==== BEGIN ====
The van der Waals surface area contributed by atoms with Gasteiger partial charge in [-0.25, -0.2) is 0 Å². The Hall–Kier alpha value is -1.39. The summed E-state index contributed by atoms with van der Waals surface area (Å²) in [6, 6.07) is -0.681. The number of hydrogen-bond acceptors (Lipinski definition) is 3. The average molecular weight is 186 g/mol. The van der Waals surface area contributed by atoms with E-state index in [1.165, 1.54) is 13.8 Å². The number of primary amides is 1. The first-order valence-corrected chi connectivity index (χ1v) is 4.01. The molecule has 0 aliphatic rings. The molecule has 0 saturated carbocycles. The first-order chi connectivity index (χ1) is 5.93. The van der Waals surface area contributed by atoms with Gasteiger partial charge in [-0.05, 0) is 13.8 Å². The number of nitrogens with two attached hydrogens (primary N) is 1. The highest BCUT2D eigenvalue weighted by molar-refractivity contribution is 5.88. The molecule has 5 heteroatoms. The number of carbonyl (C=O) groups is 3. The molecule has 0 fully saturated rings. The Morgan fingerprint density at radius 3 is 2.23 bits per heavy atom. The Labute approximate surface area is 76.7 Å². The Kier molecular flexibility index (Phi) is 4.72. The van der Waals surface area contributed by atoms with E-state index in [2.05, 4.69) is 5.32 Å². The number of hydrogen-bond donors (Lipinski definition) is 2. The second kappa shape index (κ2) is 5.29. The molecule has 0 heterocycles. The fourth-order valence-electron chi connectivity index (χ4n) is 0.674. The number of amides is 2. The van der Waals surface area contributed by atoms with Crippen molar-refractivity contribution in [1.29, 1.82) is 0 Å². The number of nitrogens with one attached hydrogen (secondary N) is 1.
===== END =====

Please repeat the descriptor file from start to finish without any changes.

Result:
The van der Waals surface area contributed by atoms with Gasteiger partial charge in [-0.25, -0.2) is 0 Å². The Hall–Kier alpha value is -1.39. The summed E-state index contributed by atoms with van der Waals surface area (Å²) in [6, 6.07) is -0.681. The number of hydrogen-bond acceptors (Lipinski definition) is 3. The average molecular weight is 186 g/mol. The van der Waals surface area contributed by atoms with E-state index in [1.165, 1.54) is 13.8 Å². The number of primary amides is 1. The first-order valence-corrected chi connectivity index (χ1v) is 4.01. The molecule has 0 aliphatic rings. The molecule has 0 saturated carbocycles. The first-order chi connectivity index (χ1) is 5.93. The van der Waals surface area contributed by atoms with Gasteiger partial charge in [-0.05, 0) is 13.8 Å². The number of nitrogens with two attached hydrogens (primary N) is 1. The highest BCUT2D eigenvalue weighted by molar-refractivity contribution is 5.88. The molecule has 5 heteroatoms. The number of carbonyl (C=O) groups is 3. The molecule has 0 fully saturated rings. The Morgan fingerprint density at radius 3 is 2.23 bits per heavy atom. The Labute approximate surface area is 76.7 Å². The Kier molecular flexibility index (Phi) is 4.72. The van der Waals surface area contributed by atoms with E-state index in [2.05, 4.69) is 5.32 Å². The number of hydrogen-bond donors (Lipinski definition) is 2. The second kappa shape index (κ2) is 5.29. The molecule has 0 heterocycles. The fourth-order valence-electron chi connectivity index (χ4n) is 0.674. The number of amides is 2. The van der Waals surface area contributed by atoms with Crippen molar-refractivity contribution in [1.29, 1.82) is 0 Å². The number of nitrogens with one attached hydrogen (secondary N) is 1.